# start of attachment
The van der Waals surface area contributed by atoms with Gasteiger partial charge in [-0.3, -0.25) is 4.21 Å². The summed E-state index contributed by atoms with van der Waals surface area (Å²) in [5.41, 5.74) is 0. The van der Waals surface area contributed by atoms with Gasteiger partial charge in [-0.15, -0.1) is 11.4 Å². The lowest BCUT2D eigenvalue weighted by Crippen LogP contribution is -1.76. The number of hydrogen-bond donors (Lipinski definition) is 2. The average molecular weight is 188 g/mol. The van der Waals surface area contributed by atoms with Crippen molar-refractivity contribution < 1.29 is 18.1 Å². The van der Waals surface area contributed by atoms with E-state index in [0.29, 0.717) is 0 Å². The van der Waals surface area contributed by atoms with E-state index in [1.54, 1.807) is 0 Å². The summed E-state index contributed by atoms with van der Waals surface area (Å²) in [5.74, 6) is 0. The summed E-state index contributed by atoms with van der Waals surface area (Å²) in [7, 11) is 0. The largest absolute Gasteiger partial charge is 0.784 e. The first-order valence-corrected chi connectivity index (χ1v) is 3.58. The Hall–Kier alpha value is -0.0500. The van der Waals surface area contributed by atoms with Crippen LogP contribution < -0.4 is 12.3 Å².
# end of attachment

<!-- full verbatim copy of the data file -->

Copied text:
The van der Waals surface area contributed by atoms with Gasteiger partial charge in [-0.3, -0.25) is 4.21 Å². The summed E-state index contributed by atoms with van der Waals surface area (Å²) in [5.41, 5.74) is 0. The van der Waals surface area contributed by atoms with Gasteiger partial charge in [-0.15, -0.1) is 11.4 Å². The lowest BCUT2D eigenvalue weighted by Crippen LogP contribution is -1.76. The number of hydrogen-bond donors (Lipinski definition) is 2. The average molecular weight is 188 g/mol. The van der Waals surface area contributed by atoms with Crippen molar-refractivity contribution < 1.29 is 18.1 Å². The van der Waals surface area contributed by atoms with E-state index in [0.29, 0.717) is 0 Å². The van der Waals surface area contributed by atoms with E-state index in [1.54, 1.807) is 0 Å². The summed E-state index contributed by atoms with van der Waals surface area (Å²) in [5.74, 6) is 0. The summed E-state index contributed by atoms with van der Waals surface area (Å²) in [7, 11) is 0. The largest absolute Gasteiger partial charge is 0.784 e. The first-order valence-corrected chi connectivity index (χ1v) is 3.58. The Hall–Kier alpha value is -0.0500. The van der Waals surface area contributed by atoms with Crippen LogP contribution < -0.4 is 12.3 Å².